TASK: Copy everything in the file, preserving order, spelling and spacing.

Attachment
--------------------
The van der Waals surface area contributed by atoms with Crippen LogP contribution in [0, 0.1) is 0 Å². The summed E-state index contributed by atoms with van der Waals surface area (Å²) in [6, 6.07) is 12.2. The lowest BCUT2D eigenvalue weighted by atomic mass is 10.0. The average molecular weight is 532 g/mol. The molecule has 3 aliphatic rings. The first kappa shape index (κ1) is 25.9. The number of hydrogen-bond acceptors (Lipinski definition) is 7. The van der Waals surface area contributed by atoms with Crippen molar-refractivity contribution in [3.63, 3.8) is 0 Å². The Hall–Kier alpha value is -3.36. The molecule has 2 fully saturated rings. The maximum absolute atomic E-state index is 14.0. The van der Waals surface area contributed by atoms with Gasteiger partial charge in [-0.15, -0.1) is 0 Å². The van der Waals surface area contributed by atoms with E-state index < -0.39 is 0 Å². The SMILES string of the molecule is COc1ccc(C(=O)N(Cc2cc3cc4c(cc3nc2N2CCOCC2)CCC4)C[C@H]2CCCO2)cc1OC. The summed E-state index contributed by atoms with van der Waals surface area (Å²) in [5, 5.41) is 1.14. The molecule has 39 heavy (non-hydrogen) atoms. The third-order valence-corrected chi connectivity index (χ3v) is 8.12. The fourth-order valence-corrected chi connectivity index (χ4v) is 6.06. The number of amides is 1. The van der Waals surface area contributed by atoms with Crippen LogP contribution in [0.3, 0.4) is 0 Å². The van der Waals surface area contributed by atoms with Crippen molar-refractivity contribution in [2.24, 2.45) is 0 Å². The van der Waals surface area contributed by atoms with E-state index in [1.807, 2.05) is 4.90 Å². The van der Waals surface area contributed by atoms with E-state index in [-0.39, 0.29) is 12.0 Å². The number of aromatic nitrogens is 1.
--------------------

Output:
The van der Waals surface area contributed by atoms with Crippen LogP contribution in [0, 0.1) is 0 Å². The summed E-state index contributed by atoms with van der Waals surface area (Å²) in [6, 6.07) is 12.2. The lowest BCUT2D eigenvalue weighted by atomic mass is 10.0. The average molecular weight is 532 g/mol. The molecule has 3 aliphatic rings. The first kappa shape index (κ1) is 25.9. The number of hydrogen-bond acceptors (Lipinski definition) is 7. The van der Waals surface area contributed by atoms with Crippen molar-refractivity contribution in [3.63, 3.8) is 0 Å². The Hall–Kier alpha value is -3.36. The molecule has 2 fully saturated rings. The maximum absolute atomic E-state index is 14.0. The van der Waals surface area contributed by atoms with Gasteiger partial charge in [-0.15, -0.1) is 0 Å². The van der Waals surface area contributed by atoms with E-state index < -0.39 is 0 Å². The SMILES string of the molecule is COc1ccc(C(=O)N(Cc2cc3cc4c(cc3nc2N2CCOCC2)CCC4)C[C@H]2CCCO2)cc1OC. The summed E-state index contributed by atoms with van der Waals surface area (Å²) in [5, 5.41) is 1.14. The molecule has 39 heavy (non-hydrogen) atoms. The third-order valence-corrected chi connectivity index (χ3v) is 8.12. The fourth-order valence-corrected chi connectivity index (χ4v) is 6.06. The number of amides is 1. The van der Waals surface area contributed by atoms with Crippen LogP contribution in [0.3, 0.4) is 0 Å². The van der Waals surface area contributed by atoms with Crippen molar-refractivity contribution in [2.24, 2.45) is 0 Å². The van der Waals surface area contributed by atoms with E-state index in [1.807, 2.05) is 4.90 Å². The van der Waals surface area contributed by atoms with E-state index in [-0.39, 0.29) is 12.0 Å². The number of aromatic nitrogens is 1.